"It may not, in any event, be said that the kind of notice given under the ex parte orders in these cases was entirely meaningless or that it was not -- to cull from Mullane (339 U.S. 306, 314, 70 S. Ct. 652 supra) -- 'reasonably calculated, under all the circumstances, to apprise' the defendants of the actions brought against them. * * * In Keller, where the defendant was insured, notice went not only to such last address but to his insurance carrier as well. These are all places at which a defendant, who was properly curious about the legal consequences of the accident in which he had been involved, and not intent on avoiding service, might well begin his inquiries for mail or other notice. The probabilities of actual notice reaching the defendants in the case before us are not less, and are probably greater, than in the many types of cases in which reliance has, traditionally, been placed on publication (see, supra, pp. 502-503, [289 N.Y.S. 2 d pp. 170-172, 236 N.E. 2 d 457-459]). Indeed, in affirming Sellars, we give weight to the mailed notice; the single publication in a newspaper added little of value."

Applying the four factors suggested in Keller, we, too, find them satisfied in this case. Plaintiff's need here is obvious. He should have an opportunity to seek recompense for his injuries and to call upon defendant's insurer to fulfill its obligation under the policy as it did on the claims of Foglio and Evard. If it be said that the company may disclaim for lack of cooperation, that is a matter for another suit at another time. If the company prevails, plaintiff would have recourse under our Unsatisfied Claim and Judgment Fund Act (N.J.S.A. 39:6-65). The public interest is likewise apparent. The policy of our State to compel nonresidents to remain subject to suit here is evident in the provision for service upon them under N.J.S.A. 39:7-1 et seq., and our State's reliance on the registered address of the driver in his own state. The policy of our State to provide a source of recovery for injured plaintiffs is clearly established under the provisions of our Unsatisfied Claim and Judgment Fund. As to the third element, clearly it is not plaintiff's fault that defendant has escaped service. That is due to the latter's failure to fulfill his legal obligation, to advise authorities of New York of his change of address. Like defendant in Keller, he could have protected himself against failure to get actual notice by giving notice of change of address, and he could

[101 NJSuper Page 41]

keep in touch with his insurance carrier or he could have kept in touch with the injured plaintiff. Again, as said in Keller:

"Due process does not require that defendants derive any advantage from the sedulous avoidance of any of these measures. Indeed in an automobile case, no defendant need be without notice unless he chooses and wants to be; many an injured plaintiff, however, will go without recompense if, in a proper case, the standards of informative notice may not be relaxed."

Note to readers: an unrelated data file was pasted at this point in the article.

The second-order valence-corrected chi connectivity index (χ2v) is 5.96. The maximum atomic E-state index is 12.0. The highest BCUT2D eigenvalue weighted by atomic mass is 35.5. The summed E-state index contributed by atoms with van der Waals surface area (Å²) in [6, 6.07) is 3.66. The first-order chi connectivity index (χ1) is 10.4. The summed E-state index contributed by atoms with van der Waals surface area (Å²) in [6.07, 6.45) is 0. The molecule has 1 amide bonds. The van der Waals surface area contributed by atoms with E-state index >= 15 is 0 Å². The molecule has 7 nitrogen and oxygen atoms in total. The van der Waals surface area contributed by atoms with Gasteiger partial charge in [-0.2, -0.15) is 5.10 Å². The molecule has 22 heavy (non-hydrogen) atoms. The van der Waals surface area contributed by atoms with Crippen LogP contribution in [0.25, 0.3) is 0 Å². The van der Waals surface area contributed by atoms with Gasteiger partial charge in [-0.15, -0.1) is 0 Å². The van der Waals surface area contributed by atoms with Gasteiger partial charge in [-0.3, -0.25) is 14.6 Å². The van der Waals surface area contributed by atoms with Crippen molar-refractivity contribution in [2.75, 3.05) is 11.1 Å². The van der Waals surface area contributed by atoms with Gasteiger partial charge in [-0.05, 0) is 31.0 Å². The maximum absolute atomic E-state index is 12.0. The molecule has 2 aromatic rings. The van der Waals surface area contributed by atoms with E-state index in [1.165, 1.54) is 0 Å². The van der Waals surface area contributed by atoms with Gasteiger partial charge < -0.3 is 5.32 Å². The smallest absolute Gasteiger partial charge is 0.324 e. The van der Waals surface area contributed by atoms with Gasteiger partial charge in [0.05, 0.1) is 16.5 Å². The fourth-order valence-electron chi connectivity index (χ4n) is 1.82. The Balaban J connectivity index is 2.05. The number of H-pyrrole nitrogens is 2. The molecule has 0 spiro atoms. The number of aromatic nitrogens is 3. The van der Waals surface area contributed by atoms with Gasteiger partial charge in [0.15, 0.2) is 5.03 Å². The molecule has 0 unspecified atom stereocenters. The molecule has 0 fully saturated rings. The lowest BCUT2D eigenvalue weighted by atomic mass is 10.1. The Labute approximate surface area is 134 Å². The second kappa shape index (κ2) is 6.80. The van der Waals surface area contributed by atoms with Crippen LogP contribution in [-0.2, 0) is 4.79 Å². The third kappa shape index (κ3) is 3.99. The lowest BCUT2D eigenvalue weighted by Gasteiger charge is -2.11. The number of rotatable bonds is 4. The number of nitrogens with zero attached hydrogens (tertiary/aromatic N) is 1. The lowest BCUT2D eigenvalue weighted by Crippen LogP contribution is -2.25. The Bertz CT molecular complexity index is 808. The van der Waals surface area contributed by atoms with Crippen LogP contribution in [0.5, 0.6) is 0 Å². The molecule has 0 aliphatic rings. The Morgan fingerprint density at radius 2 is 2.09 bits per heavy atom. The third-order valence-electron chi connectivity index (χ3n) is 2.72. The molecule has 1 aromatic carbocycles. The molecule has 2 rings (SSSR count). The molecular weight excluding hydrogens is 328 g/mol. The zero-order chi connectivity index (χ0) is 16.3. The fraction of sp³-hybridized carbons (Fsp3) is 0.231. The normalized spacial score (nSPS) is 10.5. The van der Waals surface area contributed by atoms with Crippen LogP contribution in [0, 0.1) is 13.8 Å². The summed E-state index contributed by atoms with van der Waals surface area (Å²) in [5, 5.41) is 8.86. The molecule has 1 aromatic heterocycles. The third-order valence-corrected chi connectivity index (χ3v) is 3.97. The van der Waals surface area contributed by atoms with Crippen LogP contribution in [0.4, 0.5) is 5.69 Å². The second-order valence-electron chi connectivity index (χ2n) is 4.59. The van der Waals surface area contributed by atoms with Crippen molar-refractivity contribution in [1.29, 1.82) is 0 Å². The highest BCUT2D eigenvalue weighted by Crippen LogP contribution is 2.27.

Thus, the fourth factor in Keller -- the availability of other safeguards for the defendant's interests -- was present here. Defendant could have assured himself of getting actual notice of the suit if he had followed the steps suggested in Keller. The court holds that, under the circumstances of this case, service upon defendant's insurance carrier is "consistent with due process of law," leaving only plaintiff's obligation to make such service in accordance with R.R. 4:4-4(j) and R.R. 4:4-5(a).

The court is not unmindful of the decision in Zander v. Martine, 66 N.J. Super. 310 (Cty. Ct. 1961), where it was held that the court lacked jurisdiction over a nonresident motorist where letters of notification containing summons and complaint sent to defendant by the Director of Motor Vehicles were returned marked "moved, left no address." The court there held that since N.J.S.A. 39:7-3(b) required that defendant receipt for the said notification, it was the intent of the statute that the notice "actually be received" by defendant.

We also note that the court in Zander, cited Wuchter v. Pizzutti, 276 U.S. 13, 48 S. Ct. 259, 72 L. Ed. 446 (1928), which held that an earlier statute of this State providing for service on nonresident drivers was unconstitutional because the statute contained no direction for the process to be forwarded to the non-resident. Wuchter merely held that the statutory scheme there set up was itself unconstitutional. It did not hold that actual notice must be assured by the statutory

[101 NJSuper Page 42]

scheme but merely that it should contain a provision making it "reasonably probable" that notice be communicated to the nonresident defendant. That is all that is required. Where it is not reasonably possible to give actual notice -- where persons are missing or unknown -- actual notice is not required and indirect notice is sufficient. See Mullane v. Central Hanover Bank & Trust Co., supra, 339 U.S., at p. 317, 70 S. Ct. 652; Walker v. City of Hutchinson, supra, 352 U.S. at pp. 112, 113, 115, 77 S. Ct. 200. As Keller holds, under the circumstances that test is satisfied here.

Further, though Zander held that the nonresident motorists statute requires actual notice, service upon a nonresident motorist is not limited to the method prescribed in that act. The statute itself provides: "This chapter shall be construed as extending the right and manner of service of process upon nonresidents, and not as limiting any other lawful manner for such service." N.J.S.A. 39:7-1. Such other "lawful manner" -- consistent with due process -- is, in this court's view, available to plaintiff by service upon defendant's insurance carrier, provided R.R. 4:4-4(j) and R.R. 4:4-5(a) are complied with.

The order quashing the service and vacating the default judgment herein will also provide that plaintiff shall have a period of 30 days from the date thereof to effect service upon defendant by (1) mailing a copy of the summons and complaint, by registered mail, to defendant at his last-known address, and (2) by delivering copies thereof to defendant's insurance carrier in New York, but in the manner provided by R.R. 4:4-5(a).